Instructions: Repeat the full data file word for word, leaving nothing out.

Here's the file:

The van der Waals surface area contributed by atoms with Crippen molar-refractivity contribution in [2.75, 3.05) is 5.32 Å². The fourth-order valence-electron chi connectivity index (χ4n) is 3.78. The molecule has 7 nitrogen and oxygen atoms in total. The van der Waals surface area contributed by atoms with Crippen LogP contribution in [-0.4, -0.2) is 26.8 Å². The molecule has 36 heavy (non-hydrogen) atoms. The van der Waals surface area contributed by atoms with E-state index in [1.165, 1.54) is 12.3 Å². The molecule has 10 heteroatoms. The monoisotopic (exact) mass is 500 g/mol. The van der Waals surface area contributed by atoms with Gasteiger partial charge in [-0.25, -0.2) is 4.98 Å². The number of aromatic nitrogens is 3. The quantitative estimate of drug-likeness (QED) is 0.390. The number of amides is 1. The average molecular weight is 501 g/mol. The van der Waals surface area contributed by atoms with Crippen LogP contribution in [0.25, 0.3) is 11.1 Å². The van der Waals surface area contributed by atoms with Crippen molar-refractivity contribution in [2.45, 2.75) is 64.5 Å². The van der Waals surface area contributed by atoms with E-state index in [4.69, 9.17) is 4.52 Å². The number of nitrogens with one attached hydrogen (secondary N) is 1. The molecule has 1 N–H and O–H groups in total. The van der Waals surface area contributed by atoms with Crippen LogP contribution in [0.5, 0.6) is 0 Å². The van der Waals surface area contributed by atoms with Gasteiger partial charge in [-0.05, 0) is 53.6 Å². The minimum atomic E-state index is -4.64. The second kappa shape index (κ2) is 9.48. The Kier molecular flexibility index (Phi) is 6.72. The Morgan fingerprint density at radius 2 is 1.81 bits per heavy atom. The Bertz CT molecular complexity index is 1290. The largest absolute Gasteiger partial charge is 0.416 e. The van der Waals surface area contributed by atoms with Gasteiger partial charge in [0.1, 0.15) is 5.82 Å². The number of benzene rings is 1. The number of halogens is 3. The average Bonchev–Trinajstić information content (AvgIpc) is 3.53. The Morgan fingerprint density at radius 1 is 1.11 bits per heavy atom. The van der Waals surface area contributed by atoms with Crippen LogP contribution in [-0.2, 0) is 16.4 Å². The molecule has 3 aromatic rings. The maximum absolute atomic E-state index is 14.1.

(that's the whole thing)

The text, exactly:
The van der Waals surface area contributed by atoms with Crippen molar-refractivity contribution in [2.75, 3.05) is 5.32 Å². The fourth-order valence-electron chi connectivity index (χ4n) is 3.78. The molecule has 7 nitrogen and oxygen atoms in total. The van der Waals surface area contributed by atoms with Crippen LogP contribution in [-0.4, -0.2) is 26.8 Å². The molecule has 36 heavy (non-hydrogen) atoms. The van der Waals surface area contributed by atoms with E-state index in [1.165, 1.54) is 12.3 Å². The molecule has 10 heteroatoms. The monoisotopic (exact) mass is 500 g/mol. The van der Waals surface area contributed by atoms with Gasteiger partial charge in [-0.25, -0.2) is 4.98 Å². The number of aromatic nitrogens is 3. The quantitative estimate of drug-likeness (QED) is 0.390. The number of amides is 1. The average molecular weight is 501 g/mol. The van der Waals surface area contributed by atoms with Crippen LogP contribution in [0.25, 0.3) is 11.1 Å². The van der Waals surface area contributed by atoms with Crippen molar-refractivity contribution in [2.45, 2.75) is 64.5 Å². The van der Waals surface area contributed by atoms with E-state index in [4.69, 9.17) is 4.52 Å². The number of nitrogens with one attached hydrogen (secondary N) is 1. The molecule has 1 N–H and O–H groups in total. The van der Waals surface area contributed by atoms with Crippen LogP contribution in [0.5, 0.6) is 0 Å². The van der Waals surface area contributed by atoms with Gasteiger partial charge in [-0.05, 0) is 53.6 Å². The minimum atomic E-state index is -4.64. The second kappa shape index (κ2) is 9.48. The Kier molecular flexibility index (Phi) is 6.72. The Morgan fingerprint density at radius 2 is 1.81 bits per heavy atom. The Bertz CT molecular complexity index is 1290. The largest absolute Gasteiger partial charge is 0.416 e. The van der Waals surface area contributed by atoms with Gasteiger partial charge in [0.1, 0.15) is 5.82 Å². The number of benzene rings is 1. The number of halogens is 3. The average Bonchev–Trinajstić information content (AvgIpc) is 3.53. The Morgan fingerprint density at radius 1 is 1.11 bits per heavy atom. The van der Waals surface area contributed by atoms with Crippen LogP contribution in [-0.2, 0) is 16.4 Å². The molecule has 3 aromatic rings. The maximum absolute atomic E-state index is 14.1.